Villa Pellé was opened on 9th October 2014 with Petr Nikl’s exhibition COCKROACHING – Beetle Works. The official launch was attended by a large number of people, the artist presented his work with robotic beetles and from 8 p.m. he also performed as a musician together with the Forgotten Orchestra conducted by Jaroslav Kořán. “Cockroachy” themes were improvised in situ by 15 musicians. The visitors were invited to try out how an inconspicuous robotic cockroach paints by moving in the pigment as well as marvel at large-format “cockroach” paintings which transform during the exhibition and with which the artist replaces his older drawings originally created in Prague City Gallery’s Municipal Library of Prague during his exhibition Playing for Time. Petr Nikl is present at Villa Pellé on Thursday afternoons, with concerts and performances where he appears alongside his artist colleagues beginning at 18:30. Creative workshops for children run on Saturdays 18.10, 15.11 and 20.12 from 4 p.m.

A multimedia artist and initiator of numerous extraordinary exhibitions, Petr Nikl has disturbed the original, slightly conservative character of the Villa Pellé with another one of his improvisatory artistic events. On the gallery floor he presents large format pastel drawings which, seen at the first glance, appear to be pictures with an elaborate composition. It is only in the attic, planned to be used for creative workshops and animated parts of exhibitions in the future, where the visitor discovers their essence. Visitors become part of the creative process, during which the author influences merely the underlying paper, colour and positioning of pigment dustings together with the nature of movement and amount of the drawing roboroaches. The authorship is therefore clear only in terms of the original concept while in terms of the actual works it is debatable. As Petr Nikl says: “The fundamental principle of the Cockroaching project is to suppress one’s own authorial will in favour of the creation of free drawings, unhindered by any content, recording spontaneous energy landscapes.” He is fascinated by the imagination which arises from this process and unexpectedly evokes numerous art works from artists involved with abstract art and mediumistic drawing or other artistic techniques based on automatism, as well as the trails left by living organisms, imprints emerging according to the principles of chaos theory. “Chaos unexpectedly becomes an imaginary value referring to numerous different, unintended associations. This process has neither beginning nor end. The results are irrelevant compared to the drawings that grow cumulatively in the present time. The audience constantly participates in the creative process giving emergence to new places in the landscape of drawings. What they can see in their drawings had not been conceptualised by anyone else, it is created by them themselves through their associative thinking. They become co-authors”, says Nikl. The imagination of the audience is liberated through the beetles, whose automatic motion performed randomly, without one’s own will, frees them from the need to evaluate and enables them to reactivate the innocent eye, to see and discover without the layer of information. It takes them back to spontaneous expression, deliberately or unconsciously suppressing rational techniques and constructs, to expressions which have been part of culture throughout the history of the creative recording process. They represent a universal language that does not need any explanation.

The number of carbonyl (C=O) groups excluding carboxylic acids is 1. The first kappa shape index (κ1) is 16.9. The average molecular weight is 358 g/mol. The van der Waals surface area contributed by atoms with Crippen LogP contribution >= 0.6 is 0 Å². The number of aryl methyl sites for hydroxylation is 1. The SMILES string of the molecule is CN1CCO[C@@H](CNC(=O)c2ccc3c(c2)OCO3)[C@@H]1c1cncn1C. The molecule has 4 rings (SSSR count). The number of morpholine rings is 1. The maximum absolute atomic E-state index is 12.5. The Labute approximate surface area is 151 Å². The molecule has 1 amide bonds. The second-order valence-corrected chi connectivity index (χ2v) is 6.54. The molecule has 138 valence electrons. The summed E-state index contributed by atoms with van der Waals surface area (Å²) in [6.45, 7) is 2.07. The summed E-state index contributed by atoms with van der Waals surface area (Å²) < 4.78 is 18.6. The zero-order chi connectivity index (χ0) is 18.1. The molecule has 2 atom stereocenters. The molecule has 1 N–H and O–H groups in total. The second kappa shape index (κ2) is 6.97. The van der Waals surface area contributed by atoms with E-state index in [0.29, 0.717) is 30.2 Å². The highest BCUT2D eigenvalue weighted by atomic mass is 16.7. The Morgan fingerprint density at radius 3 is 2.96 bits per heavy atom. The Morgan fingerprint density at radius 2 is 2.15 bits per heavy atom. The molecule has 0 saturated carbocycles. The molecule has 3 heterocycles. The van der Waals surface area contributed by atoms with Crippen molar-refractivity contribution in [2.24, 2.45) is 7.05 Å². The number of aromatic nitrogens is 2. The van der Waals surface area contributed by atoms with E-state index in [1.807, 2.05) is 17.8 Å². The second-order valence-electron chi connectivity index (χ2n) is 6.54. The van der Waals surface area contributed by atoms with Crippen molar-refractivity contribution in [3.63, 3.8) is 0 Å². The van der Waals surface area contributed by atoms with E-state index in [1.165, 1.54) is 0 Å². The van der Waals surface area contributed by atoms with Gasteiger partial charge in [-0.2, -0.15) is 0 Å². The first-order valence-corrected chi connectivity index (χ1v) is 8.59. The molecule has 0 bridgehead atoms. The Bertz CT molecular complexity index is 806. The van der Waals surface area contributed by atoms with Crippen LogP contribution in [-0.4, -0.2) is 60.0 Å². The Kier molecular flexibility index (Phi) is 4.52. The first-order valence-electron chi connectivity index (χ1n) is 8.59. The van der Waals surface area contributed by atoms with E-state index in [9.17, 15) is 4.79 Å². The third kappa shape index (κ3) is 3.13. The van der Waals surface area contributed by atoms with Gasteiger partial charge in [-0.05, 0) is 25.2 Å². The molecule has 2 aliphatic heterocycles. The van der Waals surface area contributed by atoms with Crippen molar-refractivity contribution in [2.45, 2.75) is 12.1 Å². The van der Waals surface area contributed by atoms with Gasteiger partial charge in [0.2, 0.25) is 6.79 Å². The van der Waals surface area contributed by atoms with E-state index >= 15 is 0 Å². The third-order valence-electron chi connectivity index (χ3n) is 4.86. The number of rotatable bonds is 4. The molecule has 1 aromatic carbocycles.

Petr Nikl (1960)

The intermedia artist, poet, musician and performer expresses himself both through traditional artistic techniques as well as artist’s books, interactive projects and improvisation events. He was the founding member of the Stubborn art collective (Tvrdohlaví) and a laureate of the prestigious Jindřich Chalupecký Award.

In 2000 he designed the first of his interactive exhibitions, Nests of Games in the Rudolfinum Gallery. In 2005 he prepared an exhibition entitled Garden of fantasy and music for the Czech pavilion at the Expo in Japanese Aichi. Since 2006 he has worked, jointly with Audabiac civic association, on a long-term project of interactive exhibitions Orbis Pictus – Play. Last year he prepared an exhibition Playing for Time for Prague City Gallery’s Municipal Library of Prague during which some of the beetle works shown at this exhibition were created.